When I left Burnham bound for Hatfield Peverel the rain was falling heavily and I wondered if I would be the only person on the walk today. I reflected too that it was a good opportunity to see if my waterproofs still did their job. Unfortunately that morning I had received messages from 11 of the group members saying they would not be coming due to ‘the conditions’ (no doubt partly caused by the ‘fear of God’ and amber warnings put in place by the meteorological office). Having previously had apologises from around 10 people, for either injury or holidaying, I struggled to think who there was left and more to the point, would they come? What a relief to find six happy faces in the car park and although seven walkers didn’t quite come up to the 15-20 I had told the pub to expect, it was as good a turnout as could be expected.
Whilst contemplating booting up the skies brightened and we managed to keep ourselves dry all morning. Having had a good watering over the last few wet days, the pumpkins in the Hatfield Peverel allotment had increased in size and everything looked fresh and green. We bounced along relating tales of barbecues under rain sodden canopies where only the cook remained outside and the rest of the party watching proceedings from inside – everyone had a barbecue tale to tell. There was a lot of conversation about cars, the delight of hot cinnamon rolls, café lattes and cappuccinos with sprinkles that stuck to your lipstick, and also the benefits of an infra-red sauna – apparently these have to be small in size so ideas were swopped about how to get more people in one (could be fun!).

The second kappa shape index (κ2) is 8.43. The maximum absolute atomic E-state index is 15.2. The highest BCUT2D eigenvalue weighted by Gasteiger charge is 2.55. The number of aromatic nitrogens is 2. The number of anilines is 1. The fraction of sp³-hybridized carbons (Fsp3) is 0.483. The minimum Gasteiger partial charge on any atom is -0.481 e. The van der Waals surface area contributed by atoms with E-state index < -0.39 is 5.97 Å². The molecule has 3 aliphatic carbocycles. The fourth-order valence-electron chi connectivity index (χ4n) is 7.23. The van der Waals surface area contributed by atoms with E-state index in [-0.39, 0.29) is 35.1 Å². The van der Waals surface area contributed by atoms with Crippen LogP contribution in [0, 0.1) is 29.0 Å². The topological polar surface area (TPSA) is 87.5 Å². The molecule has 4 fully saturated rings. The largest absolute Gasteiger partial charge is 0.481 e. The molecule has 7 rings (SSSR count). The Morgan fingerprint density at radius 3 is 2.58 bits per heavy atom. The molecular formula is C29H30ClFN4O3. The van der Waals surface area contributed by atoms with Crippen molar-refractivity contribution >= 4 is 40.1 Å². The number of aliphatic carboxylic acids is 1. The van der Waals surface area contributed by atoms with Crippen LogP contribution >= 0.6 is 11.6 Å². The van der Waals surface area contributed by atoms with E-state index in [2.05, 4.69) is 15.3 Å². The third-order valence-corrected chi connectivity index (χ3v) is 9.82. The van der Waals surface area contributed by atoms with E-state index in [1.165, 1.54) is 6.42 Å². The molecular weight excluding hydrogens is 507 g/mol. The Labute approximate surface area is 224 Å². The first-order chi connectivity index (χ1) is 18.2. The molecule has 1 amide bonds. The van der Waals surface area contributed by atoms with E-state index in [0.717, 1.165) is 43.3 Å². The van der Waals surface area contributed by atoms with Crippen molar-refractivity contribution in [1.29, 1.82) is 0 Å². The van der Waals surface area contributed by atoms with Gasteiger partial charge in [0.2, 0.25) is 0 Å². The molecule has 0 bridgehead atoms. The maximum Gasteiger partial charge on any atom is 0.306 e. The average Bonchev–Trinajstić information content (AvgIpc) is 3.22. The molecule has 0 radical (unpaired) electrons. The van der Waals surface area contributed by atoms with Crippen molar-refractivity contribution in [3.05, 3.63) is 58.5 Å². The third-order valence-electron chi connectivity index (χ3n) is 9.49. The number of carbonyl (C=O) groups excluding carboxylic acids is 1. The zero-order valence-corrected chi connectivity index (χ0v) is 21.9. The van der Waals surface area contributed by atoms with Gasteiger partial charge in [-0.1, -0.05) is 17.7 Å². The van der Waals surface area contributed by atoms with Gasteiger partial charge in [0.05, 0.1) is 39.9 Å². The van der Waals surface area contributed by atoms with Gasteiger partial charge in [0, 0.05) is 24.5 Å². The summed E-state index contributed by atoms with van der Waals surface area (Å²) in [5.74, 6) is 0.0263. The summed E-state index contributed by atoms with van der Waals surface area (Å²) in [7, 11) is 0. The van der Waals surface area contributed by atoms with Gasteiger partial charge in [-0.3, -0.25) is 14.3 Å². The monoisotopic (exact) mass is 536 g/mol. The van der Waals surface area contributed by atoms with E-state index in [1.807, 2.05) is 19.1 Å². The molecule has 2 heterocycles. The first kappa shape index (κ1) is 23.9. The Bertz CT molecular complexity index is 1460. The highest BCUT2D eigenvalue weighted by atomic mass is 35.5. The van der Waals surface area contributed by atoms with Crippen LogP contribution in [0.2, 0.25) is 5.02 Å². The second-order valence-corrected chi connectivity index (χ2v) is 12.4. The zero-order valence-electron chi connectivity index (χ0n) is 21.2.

With all this chatter we stumbled through an area filled with rabbit warrens and were intrigued by the way the rabbits scurried furiously back to their warren at the sight of us. Crossing large fields we remarked on the clouds and the forms they made in the now partially blue sky giving them appropriate names, Boris and Donald come to mind. We hadn’t noticed that we were gently descending until we came to the canal and a near naked canoeist passed close to us giving us a canoeist wave with his paddle.
The gentle uphill section followed close to a small river and we marvelled at the kingfishers swooping along the water course. We ended the day dry and our boots clean and remained quite fresh after our morning’s activities.
It was a unanimous decision that we would meet at the same place for October’s walk and that we would all turn up whatever the weather even if there was deep snow (but no deeper than 4’11” unless a shovel was brought along).
Isn’t fiction amazing? You can invent whatever you like (although some of this is true). In reality we decided not to walk, apologised to the pub and went for a coffee!!